By the time the Oscars air on February 9, Renée Zellweger and Laura Dern will be experts at acceptance speeches. Both Zellweger and Dern are huge frontrunners for Best Actress and Best Supporting Actress respectively. The Academy loves transformations and honoring “Old Hollywood” so Zellweger portraying Judy Garland is like using L + Down, R + C-Right, R + C-Up, L + Right, L + C-Down, R + C-Up, L + Right, R + Down, L + Left, L + R + C-Right for invincibility in N64’s Goldeneye. Barring an unexpected nomination, Dern’s only competition is Jennifer Lopez, who was fantastic in Hustlers. In any other year, Lopez would be the favorite, but Dern’s on fire with an Emmy win and Golden Globe win since 2017. It’s her time to win the Oscar.
No Love For Little Women
This is my biggest surprise of awards season. Little Womenhas all the components for an awards season movie: Established filmmaker (Greta Gerwig), star-studded cast (Saoirse Ronan, Florence Pugh, Emma Watson, Eliza Scanlen, Timothée Chalamet, Laura Dern, and MERYL STREEP), and a favorable release date (Christmas Day). Little Women checks all of the boxes and yet the film received two Golden Globes nominations and zero SAG nominations. It makes no sense. After nine Critics’ Choice Award nominations, Little Women has the ability to make a late-push for the Oscars, which is what I believe will happen. Best Picture, Best Actress, Best Supporting Actress, Best Director, Best Adapted Screenplay, and Best Original Score are all possibilities.
Check back in January for Oscar nomination predictions. In the meantime, go see Parasite.
It may have taken seven months, but the film community has its first serious Oscar contender with Quentin Tarantino’s Once Upon a Time in Hollywood. Tarantino’s tribute to the end of the Golden Age in Hollywood has been rumored to be in the Oscar race ever since the film was announced two years ago. Once Leonardo DiCaprio, Brad Pitt, and the prolific ensemble cast were officially announced, the Best Picture hype began to build.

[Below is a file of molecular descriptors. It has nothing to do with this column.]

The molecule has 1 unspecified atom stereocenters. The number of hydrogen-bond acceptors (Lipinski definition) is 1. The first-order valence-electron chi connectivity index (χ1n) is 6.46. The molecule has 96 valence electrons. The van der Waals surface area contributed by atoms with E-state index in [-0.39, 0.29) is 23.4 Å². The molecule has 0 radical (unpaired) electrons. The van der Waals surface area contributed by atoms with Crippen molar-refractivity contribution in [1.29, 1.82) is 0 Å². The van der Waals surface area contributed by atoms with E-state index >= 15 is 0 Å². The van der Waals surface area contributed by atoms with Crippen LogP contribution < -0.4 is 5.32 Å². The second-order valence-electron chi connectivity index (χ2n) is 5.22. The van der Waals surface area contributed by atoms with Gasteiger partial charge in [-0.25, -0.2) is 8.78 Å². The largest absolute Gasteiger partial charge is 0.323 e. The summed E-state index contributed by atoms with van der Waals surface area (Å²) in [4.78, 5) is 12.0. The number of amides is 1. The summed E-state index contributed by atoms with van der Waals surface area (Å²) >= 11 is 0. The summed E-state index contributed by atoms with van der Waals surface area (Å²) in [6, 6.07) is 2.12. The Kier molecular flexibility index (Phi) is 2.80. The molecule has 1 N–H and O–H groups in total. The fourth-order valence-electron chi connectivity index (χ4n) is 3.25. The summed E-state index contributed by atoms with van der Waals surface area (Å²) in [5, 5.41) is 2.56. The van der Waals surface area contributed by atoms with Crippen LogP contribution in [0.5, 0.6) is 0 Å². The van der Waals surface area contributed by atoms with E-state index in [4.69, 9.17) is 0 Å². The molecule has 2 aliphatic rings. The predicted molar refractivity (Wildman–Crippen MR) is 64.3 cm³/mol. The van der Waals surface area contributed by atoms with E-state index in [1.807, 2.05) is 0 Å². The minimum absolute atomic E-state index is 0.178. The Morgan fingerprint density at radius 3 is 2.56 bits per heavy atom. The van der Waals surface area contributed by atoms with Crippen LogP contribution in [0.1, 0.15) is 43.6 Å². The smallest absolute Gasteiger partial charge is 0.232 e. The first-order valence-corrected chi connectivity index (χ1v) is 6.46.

*This article will contain light spoilers.*
Once Upon a Time in Hollywood revolves around the friendship between an aging actor, Rick Dalton (Leonardo DiCaprio), and his stuntman, Cliff Booth (Brad Pitt), in 1969 Los Angeles. The film industry is changing and Dalton and Booth both struggle to adapt to the new times. While this is going on, the major subplot of the film involves Sharon Tate (Margot Robbie), Dalton’s next-door neighbor, and the Manson family and their interactions leading up August 9, 1969, when members of the Manson family murdered Tate and her guests at Tate’s house.
All of Tarantinos’ films include his signature style of extended dialogue sequences, large ensembles, and brutal depictions of violence. Those elements were on full display in Once Upon a Time in Hollywood. However, this film will go down as Tarantino’s most nostalgic and tender film to date. This film is a love letter to the Golden Age of Hollywood. From recreating Hollywood Blvd to the music, clothing, and stars, Tarantino’s Once Upon a Time in Hollywood is as accurate a description of 1969 LA as you’ll ever see on film.
Due to Tarantino’s reputation and a star-studded cast which included DiCaprio, Pitt, and Robbie, Once Upon a Time in Hollywood debuted to $40.3 million at the box office, marking the largest opening of the director’s career. The film has also been well-received from critics with an 84% on Rotten Tomatoes. Now, attention will turn to the 2020 Oscars. The question is not if Once Upon a Time in Hollywood will be nominated for Oscars, but how many Oscar nominations will it receive? Let’s break it down by category.